'Dwarf planet' covered in crystal ice

2011-05-13 07:26
Paris - A bizarre mini-planet that orbits the Sun in deep space is covered with crystallised water, European astronomers reported on Thursday.

Around 2 000km long, the "dwarf planet" of Haumea lurks in the Kuiper Belt, which comprises rocks that move in a lonely orbit beyond Neptune.

Haumea, named after a Hawaiian goddess of fertility and childbirth, was discovered in 2004 but detailed views of it are very rare and even now its precise orbit and size are unknown.

New sightings by a team from the European Southern Observatory (ESO) using a giant telescope in the Chilean desert describe Haumea as having the shape of a "flattened rugby ball".

Despite its immense distance from Earth, Haumea shines brightly in space thanks to a reflective surface of water ice that covers a rocky body.

Energy sources

Three-quarters of Haumea and all of Hi'iaka, one of two satellites along with Namaka, have this icy coating, ESO said. The ice is unusual because it is crystalline, meaning that it has an ordered structure, it said in a press release.

Crystalline structures are destroyed by sunlight, so other energy sources are needed to keep the ice organised on Haumea and Hi'iaka, rather than meld into shapeless, amorphous frost.

The ESO scientists believe that two sources are available for doing this - a trio of radiogenic elements (potassium-40, thorium-232 and uranium-238) that lie beneath the icy crust and "tidal forces" provided by the gravitational give-and-take between Haumea and her daughters.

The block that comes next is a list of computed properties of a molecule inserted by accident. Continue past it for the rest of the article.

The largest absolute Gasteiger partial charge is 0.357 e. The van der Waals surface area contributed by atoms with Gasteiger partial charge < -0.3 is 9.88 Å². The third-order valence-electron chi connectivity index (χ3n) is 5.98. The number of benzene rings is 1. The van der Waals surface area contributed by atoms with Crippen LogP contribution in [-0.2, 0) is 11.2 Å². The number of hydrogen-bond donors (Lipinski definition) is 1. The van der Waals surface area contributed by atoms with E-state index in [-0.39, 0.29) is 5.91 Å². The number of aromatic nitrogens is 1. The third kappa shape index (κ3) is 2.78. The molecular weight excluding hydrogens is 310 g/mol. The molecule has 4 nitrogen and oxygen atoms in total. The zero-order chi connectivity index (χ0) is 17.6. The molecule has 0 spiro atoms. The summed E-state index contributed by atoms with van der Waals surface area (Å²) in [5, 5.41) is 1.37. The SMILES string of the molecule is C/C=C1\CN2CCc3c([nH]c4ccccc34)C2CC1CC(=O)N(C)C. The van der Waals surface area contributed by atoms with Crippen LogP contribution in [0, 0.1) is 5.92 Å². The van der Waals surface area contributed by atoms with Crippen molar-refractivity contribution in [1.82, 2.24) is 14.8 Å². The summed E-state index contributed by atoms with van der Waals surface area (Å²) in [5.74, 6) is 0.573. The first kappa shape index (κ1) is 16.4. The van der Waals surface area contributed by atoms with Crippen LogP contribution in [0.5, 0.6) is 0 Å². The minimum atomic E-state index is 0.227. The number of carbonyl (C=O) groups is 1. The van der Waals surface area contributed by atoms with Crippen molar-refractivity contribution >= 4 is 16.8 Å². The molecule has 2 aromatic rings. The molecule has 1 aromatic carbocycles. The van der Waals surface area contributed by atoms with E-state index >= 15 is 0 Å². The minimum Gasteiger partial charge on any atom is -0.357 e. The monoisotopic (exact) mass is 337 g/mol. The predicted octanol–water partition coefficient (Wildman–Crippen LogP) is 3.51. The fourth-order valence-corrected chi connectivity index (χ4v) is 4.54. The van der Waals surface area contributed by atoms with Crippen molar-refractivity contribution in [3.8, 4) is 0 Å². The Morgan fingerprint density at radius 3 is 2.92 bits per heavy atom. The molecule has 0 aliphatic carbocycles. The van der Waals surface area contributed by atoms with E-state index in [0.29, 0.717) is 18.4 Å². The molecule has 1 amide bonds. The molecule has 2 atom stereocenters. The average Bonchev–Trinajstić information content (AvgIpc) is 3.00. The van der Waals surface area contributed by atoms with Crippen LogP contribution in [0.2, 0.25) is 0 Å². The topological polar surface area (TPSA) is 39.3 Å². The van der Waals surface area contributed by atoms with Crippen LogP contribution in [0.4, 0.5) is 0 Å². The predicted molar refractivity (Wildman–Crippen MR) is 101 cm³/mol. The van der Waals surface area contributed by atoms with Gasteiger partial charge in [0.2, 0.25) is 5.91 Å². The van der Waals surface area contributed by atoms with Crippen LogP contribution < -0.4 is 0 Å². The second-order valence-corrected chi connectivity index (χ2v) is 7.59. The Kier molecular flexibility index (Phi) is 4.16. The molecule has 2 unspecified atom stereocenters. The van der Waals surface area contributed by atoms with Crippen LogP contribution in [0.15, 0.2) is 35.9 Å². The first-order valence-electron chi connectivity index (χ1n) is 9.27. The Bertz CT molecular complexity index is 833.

Haumea spins completely in less than four hours, giving it one of the fastest rotation speeds in the Solar System.

The mini-planet's strange shape may derive from the ultra-fast spin, which could have been conferred by a tangential collision with another space rock.

The whack could also have gouged out two splinters which became Hi'iaka and Namaka.

It is the fifth largest "dwarf planet", a category that was created in 2006 by the International Astronomical Union (IAU) and is headed by Pluto, which was formerly designated a full-fledged planet.

The two satellites of Haumea are named after the goddess' daughters. Hi'iaka measures around 400km across, and Namaka is around 200km.
Read more on:    astronomy

Join the conversation!

24.com encourages commentary submitted via MyNews24. Contributions of 200 words or more will be considered for publication.

We reserve editorial discretion to decide what will be published.
Read our comments policy for guidelines on contributions.

linking and moving

2015-04-22 07:36

24.com publishes all comments posted on articles provided that they adhere to our Comments Policy. Should you wish to report a comment for editorial review, please do so by clicking the 'Report Comment' button to the right of each comment.

Comment on this story
Comments have been closed for this article.

Inside News24


South African woman learns to surf at aged 70

Anthea Petzer just wants to learn how to stand on her yellow Australian surfboard and carve up the waves.



Extreme Kiteboarding in Pumping Conditions!
The Arctic becomes an unlikely surfing hotspot
A romantic holiday to beat the winter blues
Why should you do a 5k?

Book flights

Compare, Book, Fly

Traffic Alerts

The moon moves out of your sign this afternoon highlighting the need to connect to your deeper emotions and absorb all the...read more

There are new stories on the homepage. Click here to see them.


Create Profile

Creating your profile will enable you to submit photos and stories to get published on News24.

Please provide a username for your profile page:

This username must be unique, cannot be edited and will be used in the URL to your profile page across the entire 24.com network.


Location Settings

News24 allows you to edit the display of certain components based on a location. If you wish to personalise the page based on your preferences, please select a location for each component and click "Submit" in order for the changes to take affect.

Facebook Sign-In

Hi News addict,

Join the News24 Community to be involved in breaking the news.

Log in with Facebook to comment and personalise news, weather and listings.